Authentic is, different, to say the least.
When assessing LL Cool J’s latest effort, the first of his 13 albums to not be released on Def Jam, Authentic, the conversation of legacy versus current stature should be brought up. A large majority of rappers whose careers launched in the mid-to-late 90’s can accurately say their best material is behind them. In fact, it isn’t uncommon for the listening public to regard these rappers’ debut albums as their best project, and continually judge all subsequent material against the rubric that first album created, which more often than not is the case for Jay-Z, Nas and Eminem. Therefore, it is a testament to talent, vision, forward thinking label executives, resilience, luck, or some funky combination of those five characteristics that find the aforementioned artists and a slew of their contemporaries, specifically LL Cool J, still on the Billboard charts, in stores, and above all, residing in the ever elusive realm of relevancy. The downside to these illustrious careers is all good things, with a few exceptions, come to an end. And while Authentic isn’t the end all be all to the original Def Jam artists’ journey, the brakes have been slammed.
Unfortunately for LL, praise on Authentic comes few, and far in between the multiple misfires and gross disregard for sonic coherence that make up the 13-track LP. Previously touted for his ability to smoothly blend his edgy, spontaneous Queens-bred aura with the smoothed out, serene themes that have dominated a large percentage of his biggest hits, LL Cool J has veered so far off the beaten path—a path, I might add, that he’s beaten himself for 20 years—a foreseeable return to it can hardly be seen, even through the most squinted set of eyes. The title of the introductory track, “Bath Salt”, in and of itself suggests that LL has done away with being exactly what the title of the CD suggests. However, those reluctant to—pardon the overused cliché—judge this book by its cover, may press play and hear the “Hush” rapper proclaim “the beat salad when I toss this”, “hand on my nuts, that’s product placement”, and almost climactically, “slip into the bath salt”, over the quick-paced, synthesized instrumental. Coupled with the Snoop Dogg-assisted “We Came To Party”, which almost sounds like a Saturday Night Live parody skit, as LL boasts about being the oldest man in the club, it seems as if we’ve stumbled across a man that has found success in so many other genres, he’s forcing himself to continue to produce in one where it’s just not warranted. There’s no country for the “oldest man in the club” to be rapping about bath salts.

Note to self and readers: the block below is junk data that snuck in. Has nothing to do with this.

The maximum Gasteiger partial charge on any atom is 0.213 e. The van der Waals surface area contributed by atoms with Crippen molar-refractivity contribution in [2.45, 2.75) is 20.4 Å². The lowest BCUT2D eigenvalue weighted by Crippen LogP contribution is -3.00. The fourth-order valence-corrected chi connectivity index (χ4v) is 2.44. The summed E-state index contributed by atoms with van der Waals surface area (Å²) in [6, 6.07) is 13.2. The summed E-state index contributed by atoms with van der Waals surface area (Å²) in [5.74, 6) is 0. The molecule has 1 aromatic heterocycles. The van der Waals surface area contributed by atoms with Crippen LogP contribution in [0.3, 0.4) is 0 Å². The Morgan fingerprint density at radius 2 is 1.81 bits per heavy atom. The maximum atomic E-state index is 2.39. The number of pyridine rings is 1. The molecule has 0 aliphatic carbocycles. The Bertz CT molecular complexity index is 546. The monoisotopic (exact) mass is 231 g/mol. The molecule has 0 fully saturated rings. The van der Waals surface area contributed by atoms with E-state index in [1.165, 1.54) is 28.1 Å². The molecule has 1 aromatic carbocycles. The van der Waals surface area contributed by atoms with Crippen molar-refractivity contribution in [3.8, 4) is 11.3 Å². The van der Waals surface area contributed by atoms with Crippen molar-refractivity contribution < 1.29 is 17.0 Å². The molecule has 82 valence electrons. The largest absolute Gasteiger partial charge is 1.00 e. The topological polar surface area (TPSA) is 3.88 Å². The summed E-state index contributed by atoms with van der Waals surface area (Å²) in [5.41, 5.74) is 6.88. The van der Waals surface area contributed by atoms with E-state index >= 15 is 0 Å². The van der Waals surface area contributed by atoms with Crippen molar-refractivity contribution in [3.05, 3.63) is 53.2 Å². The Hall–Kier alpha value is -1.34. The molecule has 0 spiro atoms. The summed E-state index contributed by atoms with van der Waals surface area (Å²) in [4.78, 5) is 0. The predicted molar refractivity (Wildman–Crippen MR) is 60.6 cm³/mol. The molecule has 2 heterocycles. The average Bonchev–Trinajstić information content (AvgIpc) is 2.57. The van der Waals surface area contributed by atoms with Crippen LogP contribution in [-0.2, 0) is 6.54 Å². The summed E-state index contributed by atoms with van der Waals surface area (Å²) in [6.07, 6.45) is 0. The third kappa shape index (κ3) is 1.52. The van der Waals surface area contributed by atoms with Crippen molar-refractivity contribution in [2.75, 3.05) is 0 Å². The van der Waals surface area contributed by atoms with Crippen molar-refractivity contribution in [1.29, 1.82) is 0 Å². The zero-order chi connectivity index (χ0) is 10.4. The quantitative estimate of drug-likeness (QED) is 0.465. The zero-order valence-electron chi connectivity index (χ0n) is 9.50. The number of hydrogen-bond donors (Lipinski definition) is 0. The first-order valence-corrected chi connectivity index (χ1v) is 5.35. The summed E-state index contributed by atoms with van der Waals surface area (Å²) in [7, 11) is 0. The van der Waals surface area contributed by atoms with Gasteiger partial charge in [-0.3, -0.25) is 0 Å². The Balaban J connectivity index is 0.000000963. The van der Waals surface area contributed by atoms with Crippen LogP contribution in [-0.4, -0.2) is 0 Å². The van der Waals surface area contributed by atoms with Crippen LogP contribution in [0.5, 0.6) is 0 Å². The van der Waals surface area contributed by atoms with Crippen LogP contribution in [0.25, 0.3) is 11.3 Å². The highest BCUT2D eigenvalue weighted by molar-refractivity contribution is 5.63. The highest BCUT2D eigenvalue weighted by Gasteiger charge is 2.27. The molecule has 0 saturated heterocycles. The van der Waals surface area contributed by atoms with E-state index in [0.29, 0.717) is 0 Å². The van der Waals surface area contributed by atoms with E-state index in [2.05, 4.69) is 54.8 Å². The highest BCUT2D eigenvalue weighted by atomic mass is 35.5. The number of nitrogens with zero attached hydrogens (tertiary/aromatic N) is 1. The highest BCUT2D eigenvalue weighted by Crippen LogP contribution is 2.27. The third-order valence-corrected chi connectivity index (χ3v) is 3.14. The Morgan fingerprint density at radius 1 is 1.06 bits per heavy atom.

To address the praise found few and far in between, there are a couple moments on here where Cool J isn’t pushing his envelope nearer and nearer towards the edge of the desk. On the Seal-assisted “Give Me Love”, and “Something About You”, while we still see no visible sign of vintage Cool J, we’re treated to an alternately fulfilling sound from the veteran. Trading in his painfully random punchlines for a more conceptual verse pattern, a glimpse of coherence and attention to detail shine through the abysmally thrown together tracklist.
Thanks to a long and memory-filled career, there’s a good chance anybody will pin this up against Mr. Todd Smith’s legacy and use point to it as a detriment. There’s no way 10 albums, the majority of which have drawn widespread acknowledgement and critical acclaim, can be overshadowed by one project, as abysmal as that one project has turned out to be. However, in summation, if you type in the word ‘authentic’ in Wikipedia, despite browsing through the many disambiguations, LL Cool J’s album will not pop up, and you’ll have to type in ‘LL Cool J’, scroll through all the album he’s put out over the past 20 years, and eventually arrive at this one. Accidental metaphor, if you will.
-Khari Nixon (@KingVanGogh)